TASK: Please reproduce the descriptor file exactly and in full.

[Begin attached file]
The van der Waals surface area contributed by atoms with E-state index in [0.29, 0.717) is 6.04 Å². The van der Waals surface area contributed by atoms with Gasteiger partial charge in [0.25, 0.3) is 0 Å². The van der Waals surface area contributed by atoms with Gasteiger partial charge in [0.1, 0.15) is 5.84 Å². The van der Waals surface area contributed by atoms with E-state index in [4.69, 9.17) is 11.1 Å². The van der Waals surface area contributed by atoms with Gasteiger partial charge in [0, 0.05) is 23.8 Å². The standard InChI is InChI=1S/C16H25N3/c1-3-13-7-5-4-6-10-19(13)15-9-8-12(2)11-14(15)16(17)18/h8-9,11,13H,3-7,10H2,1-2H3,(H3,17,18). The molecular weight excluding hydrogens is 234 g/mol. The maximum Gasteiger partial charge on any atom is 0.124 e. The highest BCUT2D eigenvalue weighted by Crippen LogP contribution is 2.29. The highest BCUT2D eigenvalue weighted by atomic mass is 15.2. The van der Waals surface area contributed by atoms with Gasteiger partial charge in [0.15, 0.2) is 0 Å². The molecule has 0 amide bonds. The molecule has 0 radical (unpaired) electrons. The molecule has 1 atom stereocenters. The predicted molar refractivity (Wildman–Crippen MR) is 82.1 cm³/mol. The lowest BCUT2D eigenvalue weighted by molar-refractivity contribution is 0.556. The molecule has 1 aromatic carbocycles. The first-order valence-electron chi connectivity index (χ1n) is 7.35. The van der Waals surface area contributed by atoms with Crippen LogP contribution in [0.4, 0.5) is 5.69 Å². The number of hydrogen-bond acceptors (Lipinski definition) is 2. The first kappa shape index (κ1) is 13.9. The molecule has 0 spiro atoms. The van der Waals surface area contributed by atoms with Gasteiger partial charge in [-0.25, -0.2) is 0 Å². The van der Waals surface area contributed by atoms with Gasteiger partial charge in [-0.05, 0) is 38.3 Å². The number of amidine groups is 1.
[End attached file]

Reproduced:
The van der Waals surface area contributed by atoms with E-state index in [0.29, 0.717) is 6.04 Å². The van der Waals surface area contributed by atoms with Gasteiger partial charge in [0.25, 0.3) is 0 Å². The van der Waals surface area contributed by atoms with Gasteiger partial charge in [0.1, 0.15) is 5.84 Å². The van der Waals surface area contributed by atoms with E-state index in [4.69, 9.17) is 11.1 Å². The van der Waals surface area contributed by atoms with Gasteiger partial charge in [0, 0.05) is 23.8 Å². The standard InChI is InChI=1S/C16H25N3/c1-3-13-7-5-4-6-10-19(13)15-9-8-12(2)11-14(15)16(17)18/h8-9,11,13H,3-7,10H2,1-2H3,(H3,17,18). The molecular weight excluding hydrogens is 234 g/mol. The maximum Gasteiger partial charge on any atom is 0.124 e. The highest BCUT2D eigenvalue weighted by Crippen LogP contribution is 2.29. The highest BCUT2D eigenvalue weighted by atomic mass is 15.2. The van der Waals surface area contributed by atoms with Gasteiger partial charge in [0.15, 0.2) is 0 Å². The molecule has 0 amide bonds. The molecule has 0 radical (unpaired) electrons. The molecule has 1 atom stereocenters. The predicted molar refractivity (Wildman–Crippen MR) is 82.1 cm³/mol. The lowest BCUT2D eigenvalue weighted by molar-refractivity contribution is 0.556. The molecule has 1 aromatic carbocycles. The first-order valence-electron chi connectivity index (χ1n) is 7.35. The van der Waals surface area contributed by atoms with Crippen LogP contribution in [0.4, 0.5) is 5.69 Å². The number of hydrogen-bond acceptors (Lipinski definition) is 2. The first kappa shape index (κ1) is 13.9. The molecule has 0 spiro atoms. The van der Waals surface area contributed by atoms with Gasteiger partial charge in [-0.25, -0.2) is 0 Å². The van der Waals surface area contributed by atoms with Gasteiger partial charge in [-0.05, 0) is 38.3 Å². The number of amidine groups is 1.